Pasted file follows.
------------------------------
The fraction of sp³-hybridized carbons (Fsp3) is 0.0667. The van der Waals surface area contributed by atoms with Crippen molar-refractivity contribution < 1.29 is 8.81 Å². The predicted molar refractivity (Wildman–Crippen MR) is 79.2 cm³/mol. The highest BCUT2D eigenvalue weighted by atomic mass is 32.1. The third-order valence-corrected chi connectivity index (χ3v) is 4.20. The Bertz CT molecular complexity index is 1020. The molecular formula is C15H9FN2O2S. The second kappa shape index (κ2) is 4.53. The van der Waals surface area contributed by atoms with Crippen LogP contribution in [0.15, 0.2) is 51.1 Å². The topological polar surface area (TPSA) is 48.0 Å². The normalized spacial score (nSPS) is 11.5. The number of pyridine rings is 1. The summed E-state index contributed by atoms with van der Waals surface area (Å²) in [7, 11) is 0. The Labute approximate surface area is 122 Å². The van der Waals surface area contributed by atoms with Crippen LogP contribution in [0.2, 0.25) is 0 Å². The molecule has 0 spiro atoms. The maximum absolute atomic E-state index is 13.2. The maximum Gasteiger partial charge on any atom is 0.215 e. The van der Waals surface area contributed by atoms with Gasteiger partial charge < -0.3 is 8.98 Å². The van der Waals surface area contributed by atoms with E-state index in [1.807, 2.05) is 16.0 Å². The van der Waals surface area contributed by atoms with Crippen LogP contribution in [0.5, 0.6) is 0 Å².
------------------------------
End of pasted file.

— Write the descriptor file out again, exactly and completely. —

The fraction of sp³-hybridized carbons (Fsp3) is 0.0667. The van der Waals surface area contributed by atoms with Crippen molar-refractivity contribution < 1.29 is 8.81 Å². The predicted molar refractivity (Wildman–Crippen MR) is 79.2 cm³/mol. The highest BCUT2D eigenvalue weighted by atomic mass is 32.1. The third-order valence-corrected chi connectivity index (χ3v) is 4.20. The Bertz CT molecular complexity index is 1020. The molecular formula is C15H9FN2O2S. The second kappa shape index (κ2) is 4.53. The van der Waals surface area contributed by atoms with Crippen LogP contribution in [0.15, 0.2) is 51.1 Å². The topological polar surface area (TPSA) is 48.0 Å². The normalized spacial score (nSPS) is 11.5. The number of pyridine rings is 1. The summed E-state index contributed by atoms with van der Waals surface area (Å²) in [7, 11) is 0. The Labute approximate surface area is 122 Å². The van der Waals surface area contributed by atoms with Crippen LogP contribution in [0.2, 0.25) is 0 Å². The molecule has 0 spiro atoms. The maximum absolute atomic E-state index is 13.2. The maximum Gasteiger partial charge on any atom is 0.215 e. The van der Waals surface area contributed by atoms with Gasteiger partial charge < -0.3 is 8.98 Å². The van der Waals surface area contributed by atoms with E-state index in [1.807, 2.05) is 16.0 Å². The van der Waals surface area contributed by atoms with Crippen LogP contribution in [0.5, 0.6) is 0 Å².